This season marks 12 years since Clay Boyce dreamed of starting an outdoor theater company in Birmingham — 12 years since Boyce’s aunt wrote him a check and said, “Put your money where your mouth is.” So he did.
Boyce had been directing and performing in shows for a previous outdoor theater company in Birmingham, and when that company closed, he didn’t want outdoor theater to stop. Modeled after other outdoor theater companies like Shakespeare in the Park, Boyce’s Birmingham Park Players (BPP) is committed to producing quality Shakespeare and family-friendly performances.
“Our goal is family entertainment, because kids should be exposed to live theater. I tell them, ‘We’re just like a 3D movie, but we’re different every night,’” Boyce said.
The BPP is the city’s only theater company that performs outdoors. While outdoor theater presents its own set of challenges, Boyce said it provides a valuable learning experience for actors and a fun, new experience for the audience.
“When you do a show outdoors, you have to use your voice to reach the back of the house. It’s a great way to learn breath control and volume control,” Boyce explained. “I’ve heard audience members say our shows are like magic. Some of our audience gets there in time to see a blank stage, then watch us put up the entire set, put up the lights, set up our sound for music and get into costume. In less than two hours, we transform the empty stage into a set for our show.”
But, of course, the best part is what happens during the show: “The sun sets, and the lights brighten the night, and great theater takes place while the audience is able to have a picnic under the stars. On a cool night in May, there is magic to watching Shakespeare outdoors,” Boyce said.
Such theatrical magic doesn’t come easily, particularly with outdoor theater, where the cast and crew must contend with nature and its potential difficulties.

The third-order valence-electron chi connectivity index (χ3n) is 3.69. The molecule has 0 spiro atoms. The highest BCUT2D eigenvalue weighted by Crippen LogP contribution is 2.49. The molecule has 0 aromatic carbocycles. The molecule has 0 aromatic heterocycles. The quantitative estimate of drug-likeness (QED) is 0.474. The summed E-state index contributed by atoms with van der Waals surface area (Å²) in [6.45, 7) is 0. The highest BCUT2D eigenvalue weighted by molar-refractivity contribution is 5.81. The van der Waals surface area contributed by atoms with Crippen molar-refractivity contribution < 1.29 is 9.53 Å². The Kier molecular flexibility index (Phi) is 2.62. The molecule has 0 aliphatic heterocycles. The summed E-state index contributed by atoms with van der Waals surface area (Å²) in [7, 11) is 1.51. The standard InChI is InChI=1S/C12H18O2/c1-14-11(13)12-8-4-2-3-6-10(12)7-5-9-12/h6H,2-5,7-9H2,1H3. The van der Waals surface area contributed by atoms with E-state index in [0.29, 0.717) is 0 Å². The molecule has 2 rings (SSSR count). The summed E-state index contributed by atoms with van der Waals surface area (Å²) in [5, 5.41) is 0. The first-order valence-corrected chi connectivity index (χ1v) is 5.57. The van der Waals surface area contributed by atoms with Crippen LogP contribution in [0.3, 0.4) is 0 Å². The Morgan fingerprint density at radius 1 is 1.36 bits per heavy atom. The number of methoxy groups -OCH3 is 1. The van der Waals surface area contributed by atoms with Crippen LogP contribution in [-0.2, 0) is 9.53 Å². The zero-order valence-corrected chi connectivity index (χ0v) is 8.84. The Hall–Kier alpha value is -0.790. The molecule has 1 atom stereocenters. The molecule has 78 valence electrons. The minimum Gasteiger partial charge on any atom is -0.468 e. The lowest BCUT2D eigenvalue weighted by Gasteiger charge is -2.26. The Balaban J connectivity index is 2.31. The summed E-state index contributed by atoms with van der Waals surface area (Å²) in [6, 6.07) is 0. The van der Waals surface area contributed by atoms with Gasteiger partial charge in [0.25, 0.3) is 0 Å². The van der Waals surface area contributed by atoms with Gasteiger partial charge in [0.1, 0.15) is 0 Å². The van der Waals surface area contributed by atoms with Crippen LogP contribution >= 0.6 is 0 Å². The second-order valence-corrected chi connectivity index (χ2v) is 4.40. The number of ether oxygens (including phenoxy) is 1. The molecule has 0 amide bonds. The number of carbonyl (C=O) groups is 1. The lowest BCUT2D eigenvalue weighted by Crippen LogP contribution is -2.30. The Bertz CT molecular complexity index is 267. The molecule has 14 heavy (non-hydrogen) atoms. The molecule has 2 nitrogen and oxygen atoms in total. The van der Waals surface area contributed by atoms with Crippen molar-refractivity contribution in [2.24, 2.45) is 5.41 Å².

“The big challenge is the weather. If it rains, we have no show. Plus, you have to be careful about the wind. The set has to be very secure or things could get blown over,” said Boyce. “And bugs. … Roaches tend to like to share the stage with us late at night. The actors don’t mind the roaches as long as they don’t forget their lines or blocking.”
Additionally, there is the challenge of creating a set that’s not only portable, but can be easily and efficiently maneuvered. “We have to set up and strike every night. When you produce a show indoors, you set up once and strike once. We do that eight or nine times for one production in the park,” Boyce explained.
Just over two years ago, the BPP was approached with an offer for an indoor theater space so the group could transition to an indoor/outdoor theater company and produce more shows. With the recent acquisition of that theater space in Community Education South, a venue in Crestwood that houses the Waldorf School and has space for community classes (like gardening), the BPP are able to put on four performances per year — three indoor and one outdoor.
Like other area theater groups — and as a nonprofit, all-volunteer theater in a city where earning a living wage in the industry is difficult at best — the BPP has its challenges.
“Theater is an expensive art form — costumes, lights, sets, rent. It has been cited as a contributing factor to the toppling of kings for that very reason. Its challenge as a people’s art — no people, no art — means that we must find that appeal factor to get folks in the door,” explained Jesse Bates, BPP member and Boyce’s theater teacher at the Alabama School of Fine Arts.